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Embedded Linux developer service adds ARM9 MCU

Oct 5, 2006 — by LinuxDevices Staff — from the LinuxDevices Archive — 2 views

Embedded Linux developer services specialist TimeSys has launched a “LinuxLink” subscription offering that supports designs based on a $6, ARM9-based Atmel microcontroller (MCU). The AT91SAM9260 has a 200MIPS (million instructions per second) ARM926EJ-S core with onboard flash and SRAM, is pin-compatible with Atmel's ARM7-based MCUs, and targets real-time control applications.

TimeSys says Atmel's AT91SAM9260 is suitable for “highly connected image processing applications,” including POS (point-of-sale/service) devices, Ethernet-based IP cameras, and barcode readers. The chip is said to support deterministic, real-time operation, while offering supervisory functions and enjoying “third-party RTOS support comparable to those of 8-bit controllers,” according to TimeSys.

When it launched the AT91SAM9260 in June, Atmel positioned the chip as the first member of a planned ARM9-based family of MCUs that would be pin compatible and have a “shared programming model” with Atmel's ARM7-based SAM7-series MCUs.

Atmel AT91SAM9261 block diagram
(Click to enlarge)

TimeSys's LinuxLink service aims to provide ongoing access to up-to-date embedded Linux resources for a given target processor. TimeSys says its AT91SAM9260 LinuxLink support includes:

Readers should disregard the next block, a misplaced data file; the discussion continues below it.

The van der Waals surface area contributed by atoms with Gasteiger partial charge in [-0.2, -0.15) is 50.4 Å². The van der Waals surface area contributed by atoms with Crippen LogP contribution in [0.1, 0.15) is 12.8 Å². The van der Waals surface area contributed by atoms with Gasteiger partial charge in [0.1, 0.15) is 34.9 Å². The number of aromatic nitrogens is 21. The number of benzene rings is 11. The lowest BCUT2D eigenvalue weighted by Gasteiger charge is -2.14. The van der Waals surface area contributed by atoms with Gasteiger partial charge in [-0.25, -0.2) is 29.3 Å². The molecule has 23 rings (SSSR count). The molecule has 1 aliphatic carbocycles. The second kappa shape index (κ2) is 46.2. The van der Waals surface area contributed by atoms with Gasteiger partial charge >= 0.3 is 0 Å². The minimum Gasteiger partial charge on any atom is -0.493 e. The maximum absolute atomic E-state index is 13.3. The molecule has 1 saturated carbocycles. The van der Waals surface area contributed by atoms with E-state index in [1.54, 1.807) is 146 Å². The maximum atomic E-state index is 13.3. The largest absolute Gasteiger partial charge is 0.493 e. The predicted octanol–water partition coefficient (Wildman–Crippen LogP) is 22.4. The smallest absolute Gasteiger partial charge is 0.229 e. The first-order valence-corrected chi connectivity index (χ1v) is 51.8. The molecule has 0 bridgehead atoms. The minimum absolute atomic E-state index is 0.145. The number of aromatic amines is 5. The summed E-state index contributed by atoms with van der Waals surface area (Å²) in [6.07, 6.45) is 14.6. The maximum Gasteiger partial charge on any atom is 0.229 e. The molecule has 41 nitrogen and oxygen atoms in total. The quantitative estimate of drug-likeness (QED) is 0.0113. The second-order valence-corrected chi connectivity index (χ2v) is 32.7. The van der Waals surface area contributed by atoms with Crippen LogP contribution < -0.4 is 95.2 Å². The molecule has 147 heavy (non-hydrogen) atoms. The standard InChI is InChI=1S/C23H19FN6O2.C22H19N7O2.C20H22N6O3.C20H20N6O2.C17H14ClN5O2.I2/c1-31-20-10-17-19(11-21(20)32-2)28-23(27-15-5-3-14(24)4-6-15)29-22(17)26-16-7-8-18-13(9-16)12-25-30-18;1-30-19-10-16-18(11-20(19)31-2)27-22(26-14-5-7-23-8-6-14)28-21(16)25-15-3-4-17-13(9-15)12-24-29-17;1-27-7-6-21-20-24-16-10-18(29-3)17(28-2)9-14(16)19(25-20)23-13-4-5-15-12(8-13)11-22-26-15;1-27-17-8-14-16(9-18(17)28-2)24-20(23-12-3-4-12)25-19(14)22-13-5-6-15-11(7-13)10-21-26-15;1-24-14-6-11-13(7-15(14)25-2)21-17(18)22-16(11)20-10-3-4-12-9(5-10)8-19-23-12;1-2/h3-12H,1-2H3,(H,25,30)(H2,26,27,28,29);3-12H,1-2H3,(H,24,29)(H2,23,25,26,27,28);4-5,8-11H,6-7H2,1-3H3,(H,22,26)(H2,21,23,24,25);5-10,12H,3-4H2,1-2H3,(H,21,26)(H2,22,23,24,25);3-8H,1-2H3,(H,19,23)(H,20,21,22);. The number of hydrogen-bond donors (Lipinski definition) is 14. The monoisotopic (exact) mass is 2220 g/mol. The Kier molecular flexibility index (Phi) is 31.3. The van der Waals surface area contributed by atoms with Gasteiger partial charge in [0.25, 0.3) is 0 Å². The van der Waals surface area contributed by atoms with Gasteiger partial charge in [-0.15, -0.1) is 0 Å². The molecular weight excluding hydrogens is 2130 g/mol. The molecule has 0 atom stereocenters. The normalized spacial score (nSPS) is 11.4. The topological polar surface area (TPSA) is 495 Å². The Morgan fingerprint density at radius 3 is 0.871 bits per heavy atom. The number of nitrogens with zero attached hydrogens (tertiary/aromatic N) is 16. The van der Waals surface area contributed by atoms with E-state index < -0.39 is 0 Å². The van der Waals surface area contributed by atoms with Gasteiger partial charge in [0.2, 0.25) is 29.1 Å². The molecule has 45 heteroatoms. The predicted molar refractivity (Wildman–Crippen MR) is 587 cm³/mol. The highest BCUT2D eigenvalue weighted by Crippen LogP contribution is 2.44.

• Performance enhancing reference distribution that serves as a starting point for customized distributions
  • Kernel patches from Atmel and TimeSys for the AT91SAM9260 reference board
  • Access to a repository of “hundreds” of source and binary cross-compiled packages
  • An IDE (integrated development environment)
  • Testing and profiling tools
  • Online environment for collaborative design and development
  • Weekly alerts to notify customers of new content and resources
  • Access to a “Developer Exchange” forum said to offer extensive resources and interactive support from TimeSys, Atmel, and the open source community

Alfredo Vadillo, director of ARM-based products for Atmel, stated, “The LinuxLink port for the AT91SAM9260 is a milestone in the on-going partnership between Atmel and TimeSys. The large number of associated qualified code modules lowers risk.”

TimeSys CEO Larry Weidman stated, “We've had a great response to our existing Atmel LinuxLinks, and look forward to supporting developers working with the AT91SAM9260.”


TimeSys's LinuxLink for the AT91SAM9260 is available now, with multiple subscription options enabling customers to choose the level of functionality they need, TimeSys says.

TimeSys announced in May that Atmel had selected LinuxLink to be the “primary Linux distribution mechanism” for its ARM-based processors. TimeSys also recently updated its AT91SAM9261 LinuxLink.

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